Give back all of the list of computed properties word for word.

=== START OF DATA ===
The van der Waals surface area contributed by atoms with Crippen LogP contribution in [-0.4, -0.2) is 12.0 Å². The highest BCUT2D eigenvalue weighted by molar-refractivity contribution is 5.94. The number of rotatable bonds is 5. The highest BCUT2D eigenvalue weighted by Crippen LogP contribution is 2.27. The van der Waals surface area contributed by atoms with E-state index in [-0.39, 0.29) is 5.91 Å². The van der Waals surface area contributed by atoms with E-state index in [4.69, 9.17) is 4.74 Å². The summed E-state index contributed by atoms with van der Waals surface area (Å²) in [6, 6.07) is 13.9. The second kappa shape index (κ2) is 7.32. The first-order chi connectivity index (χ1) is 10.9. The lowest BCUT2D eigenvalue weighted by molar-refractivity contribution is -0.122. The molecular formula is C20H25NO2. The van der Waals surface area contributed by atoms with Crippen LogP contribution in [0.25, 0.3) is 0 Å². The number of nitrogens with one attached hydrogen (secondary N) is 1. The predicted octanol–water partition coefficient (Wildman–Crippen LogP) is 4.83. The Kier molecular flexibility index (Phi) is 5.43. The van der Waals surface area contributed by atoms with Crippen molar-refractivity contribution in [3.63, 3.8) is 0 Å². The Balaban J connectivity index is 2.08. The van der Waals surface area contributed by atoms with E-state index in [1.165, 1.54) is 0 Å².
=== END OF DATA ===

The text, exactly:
The van der Waals surface area contributed by atoms with Crippen LogP contribution in [-0.4, -0.2) is 12.0 Å². The highest BCUT2D eigenvalue weighted by molar-refractivity contribution is 5.94. The number of rotatable bonds is 5. The highest BCUT2D eigenvalue weighted by Crippen LogP contribution is 2.27. The van der Waals surface area contributed by atoms with E-state index in [-0.39, 0.29) is 5.91 Å². The van der Waals surface area contributed by atoms with E-state index in [4.69, 9.17) is 4.74 Å². The summed E-state index contributed by atoms with van der Waals surface area (Å²) in [6, 6.07) is 13.9. The second kappa shape index (κ2) is 7.32. The first-order chi connectivity index (χ1) is 10.9. The lowest BCUT2D eigenvalue weighted by molar-refractivity contribution is -0.122. The molecular formula is C20H25NO2. The van der Waals surface area contributed by atoms with Crippen LogP contribution in [0.25, 0.3) is 0 Å². The number of nitrogens with one attached hydrogen (secondary N) is 1. The predicted octanol–water partition coefficient (Wildman–Crippen LogP) is 4.83. The Kier molecular flexibility index (Phi) is 5.43. The van der Waals surface area contributed by atoms with Crippen molar-refractivity contribution in [3.63, 3.8) is 0 Å². The Balaban J connectivity index is 2.08. The van der Waals surface area contributed by atoms with E-state index in [1.165, 1.54) is 0 Å².